Oatmeal is popularly considered a healthy food to add to your diet. This article talks in depth about what to consider while having oatmeal for diabetes. This whole grain is fiber rich, associated with a reduced risk of heart disease & promotes weight loss.
A 2015 review revealed a beneficial effect of oats intake on glucose control & lipid profiles in type 2 diabetic patients. Oats intake significantly reduced the concentrations of glycosylated hemoglobin A1c (HbA1c), fasting blood glucose, total cholesterol & low-density lipoprotein cholesterol(LDL).
Despite this, considering how to prepare oatmeal & what to add to it is essential. These can affect the benefits it may have on diabetes & other health conditions.
If you are considering adding oatmeal to your diet to reap off maximum benefits, consider speaking with a doctor or a registered dietician regarding a meal plan.
Pros of oatmeal for diabetes
Few studies suggest oatmeal is beneficial for individuals with type 2 diabetes. Oats are high in soluble fiber, including a prebiotic called beta-glucans. Prebiotics feed the good bacteria in your gut. They are also high in phenolic compounds, vitamins, and minerals.
Oatmeal interventions have been frequently used for the management of type 2 diabetes. A 2019 study used a modified hypocaloric, plant-based oatmeal intervention in people with type 2 diabetes that was not effectively controlled. The researchers found that the use of short-term modified intervention effectively reduced blood glucose levels & the need for insulin.
However, the study results could have partly been due to participants consuming fewer calories or other dietary factors influencing their glucose metabolism.
A 2020 study that analyzed data from three prospective cohort studies found that the higher consumption of whole grains was linked with a lower risk for type 2 diabetes.
Another 2020 study reviewed the mechanisms by which whole oats & barley affected the blood glucose response, cholesterol & gut microbiota composition. The researchers concluded that the interconnection between beta-glucans, dietary fibers, microbiota, & phytonutrients could be responsible for the observed beneficial impact of oats on reducing cholesterol & blood sugar levels.
Cons of oatmeal for diabetes
Oatmeal is dense in carbs. Though it contains soluble fiber, its fiber content is low relative to its overall carbohydrate content.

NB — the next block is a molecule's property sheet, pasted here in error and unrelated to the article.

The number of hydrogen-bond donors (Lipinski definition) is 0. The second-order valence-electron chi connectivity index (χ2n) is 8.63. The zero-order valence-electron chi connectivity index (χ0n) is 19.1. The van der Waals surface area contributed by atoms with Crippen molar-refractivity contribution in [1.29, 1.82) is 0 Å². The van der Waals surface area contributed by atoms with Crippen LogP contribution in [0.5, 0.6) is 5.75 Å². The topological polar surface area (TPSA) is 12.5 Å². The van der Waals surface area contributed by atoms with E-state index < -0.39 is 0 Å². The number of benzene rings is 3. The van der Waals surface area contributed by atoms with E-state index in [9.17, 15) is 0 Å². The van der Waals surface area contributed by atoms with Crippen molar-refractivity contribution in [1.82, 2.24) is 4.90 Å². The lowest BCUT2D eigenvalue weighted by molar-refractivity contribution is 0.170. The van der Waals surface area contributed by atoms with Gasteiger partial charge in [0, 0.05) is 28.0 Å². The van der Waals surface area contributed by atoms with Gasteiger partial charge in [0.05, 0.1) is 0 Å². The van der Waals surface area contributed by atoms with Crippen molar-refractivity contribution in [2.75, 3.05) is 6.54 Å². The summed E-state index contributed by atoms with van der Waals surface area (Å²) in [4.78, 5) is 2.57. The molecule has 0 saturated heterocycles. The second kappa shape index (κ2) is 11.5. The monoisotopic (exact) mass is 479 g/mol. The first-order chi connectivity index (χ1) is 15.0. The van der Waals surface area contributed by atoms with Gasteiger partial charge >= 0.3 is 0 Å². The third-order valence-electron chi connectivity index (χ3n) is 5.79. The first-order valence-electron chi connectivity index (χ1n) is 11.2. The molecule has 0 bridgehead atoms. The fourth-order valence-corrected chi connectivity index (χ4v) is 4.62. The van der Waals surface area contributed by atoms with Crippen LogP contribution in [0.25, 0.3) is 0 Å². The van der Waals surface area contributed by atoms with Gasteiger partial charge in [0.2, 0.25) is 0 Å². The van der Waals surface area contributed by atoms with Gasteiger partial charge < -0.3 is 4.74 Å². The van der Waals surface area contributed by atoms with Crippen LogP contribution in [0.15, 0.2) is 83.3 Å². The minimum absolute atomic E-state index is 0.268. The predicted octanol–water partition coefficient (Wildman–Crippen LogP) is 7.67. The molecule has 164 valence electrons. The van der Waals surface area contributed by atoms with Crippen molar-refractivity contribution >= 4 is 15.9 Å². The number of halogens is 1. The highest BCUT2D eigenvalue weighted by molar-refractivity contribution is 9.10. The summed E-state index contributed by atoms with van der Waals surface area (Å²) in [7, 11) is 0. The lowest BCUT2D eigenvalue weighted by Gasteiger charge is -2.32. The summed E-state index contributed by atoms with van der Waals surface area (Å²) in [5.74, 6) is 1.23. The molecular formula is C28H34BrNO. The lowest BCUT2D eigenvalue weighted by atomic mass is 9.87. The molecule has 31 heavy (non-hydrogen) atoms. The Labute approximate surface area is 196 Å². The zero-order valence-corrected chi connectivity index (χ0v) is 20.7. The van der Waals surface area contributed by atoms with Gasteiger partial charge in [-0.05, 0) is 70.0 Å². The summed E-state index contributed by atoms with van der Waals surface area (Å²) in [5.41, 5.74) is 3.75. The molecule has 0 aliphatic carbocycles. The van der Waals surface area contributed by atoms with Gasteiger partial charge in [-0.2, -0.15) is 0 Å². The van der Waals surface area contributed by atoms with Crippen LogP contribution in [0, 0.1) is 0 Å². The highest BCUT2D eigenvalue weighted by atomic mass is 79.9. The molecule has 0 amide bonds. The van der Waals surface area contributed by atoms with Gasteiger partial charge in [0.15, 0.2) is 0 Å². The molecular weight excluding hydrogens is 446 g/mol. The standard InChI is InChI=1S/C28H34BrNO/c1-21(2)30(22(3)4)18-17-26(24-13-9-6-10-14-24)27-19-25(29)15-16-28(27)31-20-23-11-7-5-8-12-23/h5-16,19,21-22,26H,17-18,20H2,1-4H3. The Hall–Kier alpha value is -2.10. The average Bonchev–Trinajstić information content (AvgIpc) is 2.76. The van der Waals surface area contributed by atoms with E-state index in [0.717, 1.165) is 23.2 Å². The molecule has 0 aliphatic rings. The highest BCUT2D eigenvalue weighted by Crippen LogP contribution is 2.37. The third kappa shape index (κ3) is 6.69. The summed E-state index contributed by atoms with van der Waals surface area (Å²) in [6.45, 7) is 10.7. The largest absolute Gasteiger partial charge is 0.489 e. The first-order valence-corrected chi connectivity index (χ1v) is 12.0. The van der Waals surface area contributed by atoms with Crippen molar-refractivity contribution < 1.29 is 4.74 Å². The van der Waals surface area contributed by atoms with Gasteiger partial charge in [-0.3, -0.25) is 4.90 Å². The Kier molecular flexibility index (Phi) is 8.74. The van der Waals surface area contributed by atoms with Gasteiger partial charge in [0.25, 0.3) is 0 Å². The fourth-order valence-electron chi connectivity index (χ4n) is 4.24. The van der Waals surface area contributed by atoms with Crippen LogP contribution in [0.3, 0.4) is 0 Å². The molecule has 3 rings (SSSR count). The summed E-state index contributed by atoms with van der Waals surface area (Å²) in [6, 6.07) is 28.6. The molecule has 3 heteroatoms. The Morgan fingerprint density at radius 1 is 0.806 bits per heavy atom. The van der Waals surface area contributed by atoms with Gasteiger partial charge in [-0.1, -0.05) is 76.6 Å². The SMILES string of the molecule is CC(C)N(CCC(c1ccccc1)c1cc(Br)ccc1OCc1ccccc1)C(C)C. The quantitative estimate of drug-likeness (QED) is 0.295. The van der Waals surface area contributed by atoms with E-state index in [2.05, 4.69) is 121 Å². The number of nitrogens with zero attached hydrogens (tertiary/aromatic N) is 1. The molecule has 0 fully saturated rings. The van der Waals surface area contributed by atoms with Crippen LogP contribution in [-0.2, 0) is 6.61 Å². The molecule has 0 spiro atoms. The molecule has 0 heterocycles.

Considering this, high carb foods can cause high blood glucose spikes if you eat too much at one time.
However, several factors influence how oatmeal is digested, such as:
- the type & how it’s processed
- how it is prepared
- other added foods
People with diabetes should avoid instant oatmeal that has a lot of added sugars. Though plain instant form is available, it is more highly processed than intact oats. Highly processed forms tends to raise blood glucose more than regular intact grains.
Other benefits of oatmeal
The beta-glucans of oats have been shown to lower LDL cholesterol, which is a known risk factor for cardiovascular disease.
This is in line with some studies, such as a 2022 study that found that consumption of whole grains was associated with a lower risk of coronary heart disease.
A 2022 randomized control trial aimed to explore oatmeal’s effects on cardiometabolic risk factors & their correlations with gut microbiota and short-chain fatty acids (SCFAs) in individuals who had modestly high cholesterol.
Study results reported that oatmeal significantly reduced cholesterol & oxidative stress, & increased the SCFAs that fuel beneficial gut microbiota.
How to prepare Oatmeal for diabetes patients?
The recommended type for people with diabetes and overall health are whole oat groats & steel cut oats. These are the least processed forms that will have a reduced impact on your blood sugar.
The more processed the oatmeal is, the higher impact it may have on your blood sugar. Instant oats & highly processed rolled oats typically cause the highest risk of blood sugar spike.
Many people add sugar & sweeteners, which further spike the blood sugar.
Avoid or limit adding the following to help reduce spikes in blood sugar:
- maple syrup
- agave nectar
- Any other sugary syrup
Adding protein, fat & fiber to oatmeal can also help alleviate your blood sugar response. Some ideas of what you can add include:
- ground flaxseed
- chia seeds
- other nuts and seeds
- egg whites
- nut/seed butters
- unsweetened protein powder
- psyllium husk
- wheat bran
Instead of having a full serving of oatmeal, you can do one part steel cut oats & one part “cauliflower oats” or “zucchini oats,” also known as “zoats.” These are neutral-tasting vegetables that blend well. This tip adds fiber, nutrients & bulk without adding calories & carbohydrates.
Oatmeal is a nutritious food that contains soluble fiber, bioactive compounds, vitamins & minerals.
It can be beneficial for people with diabetes. Its preparation method & the type make a difference in how it affects our body.
Choosing steel cut or whole oat groats over instant oatmeal and more processed forms is generally more beneficial to your health.
FAQ(Frequently asked questions)